John Roberts and the Catholic Question II

Ramesh Ponnuru responds at length to my post on Christopher Hitchens’ piece on John Roberts’ alleged statement that he would recuse himself from cases where the law and Catholic teaching are in conflict, making some fair points.

I fail to see the distinction in his first point, though:

I didn’t accuse Hitchens of “anti-Catholic bigotry.” I noted that Hitchens’s pre-emptive defense against the charge of anti-Catholic bigotry is that anti-Catholicism is justified by the sinister nature of the church.

Ponnuru’s exact words in the original post were, “Anti-Catholicism isn’t bigotry because it’s justified.” That sure sounds like a charge of anti-Catholic bigotry.

I don’t disagree with Ponnuru’s second point,

[Hitchens] has specific objections that he has outlined in detail. He seems to think the conduct of Cardinal Law is somehow relevant to John Roberts’s fitness to serve on the Supreme Court.

While I agree with Hitchens that the role of the Roman hierarchy in covering up the crimes of a not insubstantial minority of its priests was shameful, it does seem a non-sequitur in this context. But having specific objections to the actions or teachings of a group is rather the opposite of bigotry.

Finally,

Hitchens’s argument cannot be reduced to the view that papal bulls should have no place in a judge’s decisions–and we have no reason for thinking that Roberts disagrees with that view anyway. Jonathan Turley’s third-hand and vague description of a conversation that the principals deny having had does not constitute a reason.

The context of my analysis was the presumption that Turley’s account was largely correct. I allowed that I was dubious that Roberts would have said what was alleged but that Turley seems a reputable enough fellow. If Roberts indeed said that he would recuse himself in cases where the rulings of his Church contradicted his duties as a judge, however, I find it problematic.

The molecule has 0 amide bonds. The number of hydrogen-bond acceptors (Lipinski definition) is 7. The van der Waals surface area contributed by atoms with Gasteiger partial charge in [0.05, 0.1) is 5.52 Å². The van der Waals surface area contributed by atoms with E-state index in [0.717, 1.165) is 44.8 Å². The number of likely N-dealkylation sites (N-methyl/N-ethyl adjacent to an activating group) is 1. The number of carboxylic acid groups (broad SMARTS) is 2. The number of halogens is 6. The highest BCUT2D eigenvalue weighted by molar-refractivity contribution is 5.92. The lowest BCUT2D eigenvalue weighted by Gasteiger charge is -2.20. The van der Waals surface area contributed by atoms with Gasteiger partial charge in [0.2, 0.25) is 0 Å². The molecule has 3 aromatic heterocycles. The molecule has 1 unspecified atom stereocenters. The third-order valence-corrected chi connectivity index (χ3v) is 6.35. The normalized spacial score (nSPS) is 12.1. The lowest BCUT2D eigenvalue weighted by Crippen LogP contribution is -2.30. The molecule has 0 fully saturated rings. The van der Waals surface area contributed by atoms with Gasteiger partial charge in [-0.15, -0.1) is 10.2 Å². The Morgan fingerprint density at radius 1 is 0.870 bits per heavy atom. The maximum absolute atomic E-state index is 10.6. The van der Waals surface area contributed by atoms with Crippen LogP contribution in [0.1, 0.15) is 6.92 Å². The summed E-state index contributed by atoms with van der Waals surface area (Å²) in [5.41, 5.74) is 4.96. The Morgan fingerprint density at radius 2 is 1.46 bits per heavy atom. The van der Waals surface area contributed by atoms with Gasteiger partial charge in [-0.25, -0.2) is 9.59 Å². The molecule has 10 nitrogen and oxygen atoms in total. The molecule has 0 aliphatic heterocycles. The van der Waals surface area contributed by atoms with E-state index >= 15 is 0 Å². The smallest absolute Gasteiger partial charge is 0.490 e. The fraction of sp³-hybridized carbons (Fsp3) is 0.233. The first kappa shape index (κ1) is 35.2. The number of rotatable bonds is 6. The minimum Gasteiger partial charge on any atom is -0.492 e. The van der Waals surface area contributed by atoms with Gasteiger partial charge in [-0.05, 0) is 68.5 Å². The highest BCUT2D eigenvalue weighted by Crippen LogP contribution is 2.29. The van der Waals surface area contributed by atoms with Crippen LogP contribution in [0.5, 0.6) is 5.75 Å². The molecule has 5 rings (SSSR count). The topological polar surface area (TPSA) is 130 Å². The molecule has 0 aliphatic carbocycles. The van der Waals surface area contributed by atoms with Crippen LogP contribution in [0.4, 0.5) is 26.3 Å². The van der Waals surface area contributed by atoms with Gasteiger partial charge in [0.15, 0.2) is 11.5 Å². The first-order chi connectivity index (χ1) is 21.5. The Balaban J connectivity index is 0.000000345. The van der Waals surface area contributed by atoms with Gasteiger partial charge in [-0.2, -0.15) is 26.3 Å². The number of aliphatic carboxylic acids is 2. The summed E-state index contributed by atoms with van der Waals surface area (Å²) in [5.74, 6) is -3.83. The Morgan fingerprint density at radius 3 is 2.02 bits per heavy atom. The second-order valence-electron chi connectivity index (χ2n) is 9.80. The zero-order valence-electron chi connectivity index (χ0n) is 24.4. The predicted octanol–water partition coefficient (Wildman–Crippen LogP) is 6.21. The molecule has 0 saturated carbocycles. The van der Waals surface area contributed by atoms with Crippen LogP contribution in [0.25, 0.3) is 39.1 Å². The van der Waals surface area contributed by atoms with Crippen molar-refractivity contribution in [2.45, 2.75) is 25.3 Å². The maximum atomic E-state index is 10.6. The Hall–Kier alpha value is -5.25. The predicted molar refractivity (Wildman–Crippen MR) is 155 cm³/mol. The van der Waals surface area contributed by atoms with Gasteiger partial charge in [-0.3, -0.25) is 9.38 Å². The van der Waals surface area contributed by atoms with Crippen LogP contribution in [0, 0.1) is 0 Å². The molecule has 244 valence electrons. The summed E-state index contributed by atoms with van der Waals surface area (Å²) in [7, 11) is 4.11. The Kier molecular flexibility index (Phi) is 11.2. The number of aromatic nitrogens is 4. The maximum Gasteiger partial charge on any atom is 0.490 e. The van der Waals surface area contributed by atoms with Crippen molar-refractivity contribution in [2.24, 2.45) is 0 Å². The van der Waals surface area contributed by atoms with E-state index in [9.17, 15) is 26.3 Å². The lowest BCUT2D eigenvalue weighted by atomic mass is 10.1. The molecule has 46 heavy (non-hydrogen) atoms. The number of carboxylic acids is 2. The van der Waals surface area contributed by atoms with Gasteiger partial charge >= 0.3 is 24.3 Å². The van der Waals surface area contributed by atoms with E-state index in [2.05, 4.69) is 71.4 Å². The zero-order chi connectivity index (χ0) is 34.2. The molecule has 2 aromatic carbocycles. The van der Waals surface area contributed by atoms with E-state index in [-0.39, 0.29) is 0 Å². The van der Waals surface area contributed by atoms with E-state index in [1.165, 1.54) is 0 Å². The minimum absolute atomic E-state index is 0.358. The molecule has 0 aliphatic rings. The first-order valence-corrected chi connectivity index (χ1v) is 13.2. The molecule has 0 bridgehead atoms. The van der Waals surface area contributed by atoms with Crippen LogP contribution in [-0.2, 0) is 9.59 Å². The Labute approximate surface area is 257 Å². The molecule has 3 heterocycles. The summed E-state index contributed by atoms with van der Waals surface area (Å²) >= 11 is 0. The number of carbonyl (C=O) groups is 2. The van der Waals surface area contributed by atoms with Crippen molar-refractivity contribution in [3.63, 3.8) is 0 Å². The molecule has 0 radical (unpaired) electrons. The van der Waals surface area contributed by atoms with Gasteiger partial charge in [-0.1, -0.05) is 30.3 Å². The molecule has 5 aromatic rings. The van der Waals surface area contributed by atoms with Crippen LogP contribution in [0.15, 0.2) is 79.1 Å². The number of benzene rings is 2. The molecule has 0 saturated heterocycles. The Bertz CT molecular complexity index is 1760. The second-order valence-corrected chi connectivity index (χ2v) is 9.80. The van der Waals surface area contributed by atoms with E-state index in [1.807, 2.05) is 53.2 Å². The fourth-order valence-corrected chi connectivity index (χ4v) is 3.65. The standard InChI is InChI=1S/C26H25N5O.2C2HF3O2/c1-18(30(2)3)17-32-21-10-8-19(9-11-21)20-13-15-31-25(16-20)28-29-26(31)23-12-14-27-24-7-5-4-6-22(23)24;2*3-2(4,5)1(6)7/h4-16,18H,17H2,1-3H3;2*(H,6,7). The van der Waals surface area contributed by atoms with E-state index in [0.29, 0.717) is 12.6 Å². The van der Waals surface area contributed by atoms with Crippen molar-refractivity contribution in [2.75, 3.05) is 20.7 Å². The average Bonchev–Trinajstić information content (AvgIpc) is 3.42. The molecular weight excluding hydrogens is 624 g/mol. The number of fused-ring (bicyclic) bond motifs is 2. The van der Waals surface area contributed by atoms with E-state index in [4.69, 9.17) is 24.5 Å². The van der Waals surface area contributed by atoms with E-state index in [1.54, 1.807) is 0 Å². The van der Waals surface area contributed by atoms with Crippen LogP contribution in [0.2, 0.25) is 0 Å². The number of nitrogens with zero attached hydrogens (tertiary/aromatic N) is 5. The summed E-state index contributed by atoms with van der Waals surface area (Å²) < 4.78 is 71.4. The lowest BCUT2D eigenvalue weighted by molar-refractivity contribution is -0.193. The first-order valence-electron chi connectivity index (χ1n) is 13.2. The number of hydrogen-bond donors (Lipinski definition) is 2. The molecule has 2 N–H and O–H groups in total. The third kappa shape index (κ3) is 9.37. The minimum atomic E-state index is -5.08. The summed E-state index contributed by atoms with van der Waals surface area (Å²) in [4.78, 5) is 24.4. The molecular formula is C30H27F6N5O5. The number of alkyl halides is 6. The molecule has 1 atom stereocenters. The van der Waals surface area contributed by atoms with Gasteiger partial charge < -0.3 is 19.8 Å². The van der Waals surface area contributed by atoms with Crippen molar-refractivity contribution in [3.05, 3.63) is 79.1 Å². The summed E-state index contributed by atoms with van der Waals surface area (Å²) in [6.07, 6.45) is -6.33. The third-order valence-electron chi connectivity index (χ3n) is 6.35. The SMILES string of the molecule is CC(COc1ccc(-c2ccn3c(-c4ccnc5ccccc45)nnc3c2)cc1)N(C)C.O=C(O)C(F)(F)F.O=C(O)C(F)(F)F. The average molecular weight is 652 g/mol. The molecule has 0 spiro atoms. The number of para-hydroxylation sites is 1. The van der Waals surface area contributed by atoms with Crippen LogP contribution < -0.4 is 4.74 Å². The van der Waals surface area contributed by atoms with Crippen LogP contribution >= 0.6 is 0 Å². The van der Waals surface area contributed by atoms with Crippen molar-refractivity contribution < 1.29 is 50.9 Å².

Hitchens’s argument is that the Roman Catholic Church, alone among the faiths from which a president might reasonably appoint a Supreme Court Justice, has essentially said that its members who go against Church teachings in the course of the official course of their duties are to be damned to hell.

Being Catholic is not inconsistent with doing ones judicial duties–Scalia, Thomas, and Kennedy have not had to recuse themselves so far as I’m aware–or serving in political life generally. If a person is unable to reconcile himself to putting the law above his religious faith when the two are in conflict, however, then he is unfit to be a judge. Many of the most controversial issues of our time are decided by margins as slim as 5-4. Having a Justice recuse himself whenever those cases arise would be outrageous.

Perhaps Ann Althouse is correct that Roberts is saying nothing different than what Scalia has said on the subject. One certainly hopes so. Certainly, there has been no reason to think him unfit for the Court up until now. The plain meaning of his comments as recorded by Turley, however, suggest something different.

FILED UNDER: Law and the Courts, Religion
James Joyner
About James Joyner
James Joyner is Professor and Department Head of Security Studies at Marine Corps University's Command and Staff College and a nonresident senior fellow at the Scowcroft Center for Strategy and Security at the Atlantic Council. He's a former Army officer and Desert Storm vet. Views expressed here are his own. Follow James on Twitter @DrJJoyner.